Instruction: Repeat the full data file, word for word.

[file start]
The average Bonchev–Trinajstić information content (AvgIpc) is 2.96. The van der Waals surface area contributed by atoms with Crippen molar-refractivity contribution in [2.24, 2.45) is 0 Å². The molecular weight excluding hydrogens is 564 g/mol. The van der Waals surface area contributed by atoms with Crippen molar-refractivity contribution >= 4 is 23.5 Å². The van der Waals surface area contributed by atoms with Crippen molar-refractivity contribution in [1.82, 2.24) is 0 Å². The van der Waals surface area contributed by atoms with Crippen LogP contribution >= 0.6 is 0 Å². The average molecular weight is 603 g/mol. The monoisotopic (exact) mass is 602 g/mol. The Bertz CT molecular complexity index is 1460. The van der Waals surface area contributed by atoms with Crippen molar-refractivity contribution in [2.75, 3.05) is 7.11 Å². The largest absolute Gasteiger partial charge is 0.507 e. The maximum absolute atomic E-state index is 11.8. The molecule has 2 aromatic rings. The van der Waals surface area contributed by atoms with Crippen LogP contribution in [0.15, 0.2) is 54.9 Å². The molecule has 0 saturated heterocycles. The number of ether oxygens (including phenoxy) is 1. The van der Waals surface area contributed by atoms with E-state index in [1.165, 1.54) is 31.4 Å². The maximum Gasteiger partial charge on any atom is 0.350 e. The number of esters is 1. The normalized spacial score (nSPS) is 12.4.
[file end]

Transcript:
The average Bonchev–Trinajstić information content (AvgIpc) is 2.96. The van der Waals surface area contributed by atoms with Crippen molar-refractivity contribution in [2.24, 2.45) is 0 Å². The molecular weight excluding hydrogens is 564 g/mol. The van der Waals surface area contributed by atoms with Crippen molar-refractivity contribution >= 4 is 23.5 Å². The van der Waals surface area contributed by atoms with Crippen molar-refractivity contribution in [1.82, 2.24) is 0 Å². The van der Waals surface area contributed by atoms with Crippen LogP contribution >= 0.6 is 0 Å². The average molecular weight is 603 g/mol. The monoisotopic (exact) mass is 602 g/mol. The Bertz CT molecular complexity index is 1460. The van der Waals surface area contributed by atoms with Crippen molar-refractivity contribution in [2.75, 3.05) is 7.11 Å². The largest absolute Gasteiger partial charge is 0.507 e. The maximum absolute atomic E-state index is 11.8. The molecule has 2 aromatic rings. The van der Waals surface area contributed by atoms with Crippen LogP contribution in [0.15, 0.2) is 54.9 Å². The molecule has 0 saturated heterocycles. The number of ether oxygens (including phenoxy) is 1. The van der Waals surface area contributed by atoms with E-state index in [1.165, 1.54) is 31.4 Å². The maximum Gasteiger partial charge on any atom is 0.350 e. The number of esters is 1. The normalized spacial score (nSPS) is 12.4.